Here is a list of food you must try when visiting Füssen and the surrounding areas:
Bagels with sausage: Bagels here are bigger than usual and the crispy brown crust outside with a soft warm dough inside make for a yummy tasty treat. The white veal sausages with pork fat and spices are a delicacy too, and with a pinch of weet mustard it taste even more spectacular.
Beer: Bavarians love their beer in all forms. They even have their own set of purity laws to ensure all beer is not only free of additives but brewed in accordance with the ancient traditions of Bavaria as well.
Apfelstrudel: This is one of the most beloved desserts of all time in Germany, because of the handmade tradition of making the strudel by rolling the entire widespread dough into sheets filled with apple mousse or crispy apple chunks. The crispy ultra-thin layer of dough is as delicious as any pie and great taste even better with a dollop of cream on top.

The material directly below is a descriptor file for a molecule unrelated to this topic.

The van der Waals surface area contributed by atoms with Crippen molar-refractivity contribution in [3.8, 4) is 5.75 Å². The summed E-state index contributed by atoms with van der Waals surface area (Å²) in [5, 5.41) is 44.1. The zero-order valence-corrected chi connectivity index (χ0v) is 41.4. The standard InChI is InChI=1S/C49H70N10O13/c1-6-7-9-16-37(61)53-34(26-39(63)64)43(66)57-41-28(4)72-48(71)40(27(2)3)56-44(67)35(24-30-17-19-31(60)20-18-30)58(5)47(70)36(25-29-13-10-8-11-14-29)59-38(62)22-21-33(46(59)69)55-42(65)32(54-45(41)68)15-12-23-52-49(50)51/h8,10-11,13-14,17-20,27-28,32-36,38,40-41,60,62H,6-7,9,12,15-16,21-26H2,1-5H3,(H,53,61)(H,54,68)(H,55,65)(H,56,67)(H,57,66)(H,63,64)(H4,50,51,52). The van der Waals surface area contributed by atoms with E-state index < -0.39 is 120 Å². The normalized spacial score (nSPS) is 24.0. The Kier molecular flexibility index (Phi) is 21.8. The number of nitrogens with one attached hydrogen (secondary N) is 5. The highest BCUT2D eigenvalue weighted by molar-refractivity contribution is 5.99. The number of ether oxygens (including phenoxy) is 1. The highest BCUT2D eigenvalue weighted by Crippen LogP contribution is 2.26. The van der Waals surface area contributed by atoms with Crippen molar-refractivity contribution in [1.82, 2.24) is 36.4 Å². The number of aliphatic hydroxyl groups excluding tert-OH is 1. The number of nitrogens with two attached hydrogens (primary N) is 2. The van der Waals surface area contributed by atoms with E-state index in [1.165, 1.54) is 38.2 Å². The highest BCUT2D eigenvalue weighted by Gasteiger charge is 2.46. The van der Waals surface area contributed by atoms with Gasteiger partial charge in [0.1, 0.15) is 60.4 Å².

Sauerkraut: The pickled cabbage is a real favorite among Bavarians. The traditional cooked sauerkraut is heated until it reaches the perfect caramel color and sided with beer, sausages and potatoes.
Germknödel: With vanilla sauce, this is usually served with dessert, but can also pass at times for an entire meal due to its gigantic size. The knödel is a typical dish in Bavaria, with some Austrian influences. It is a steamed yeast dumpling filled with powidl, a kind of plum sauce. It is typically served with creamy pudding, vanilla sauce and poppy seeds on top.
Pork chops with red-cabbage dumplings: This is a caramelized pork chop is an absolute delicacy, where the meat is tender and the crust is brown and sweet, sided by bread dumplings of generous size and seasoned with red cabbage. The sauce of this dish is made of traditional broth with a pinch of dark beer for flavor.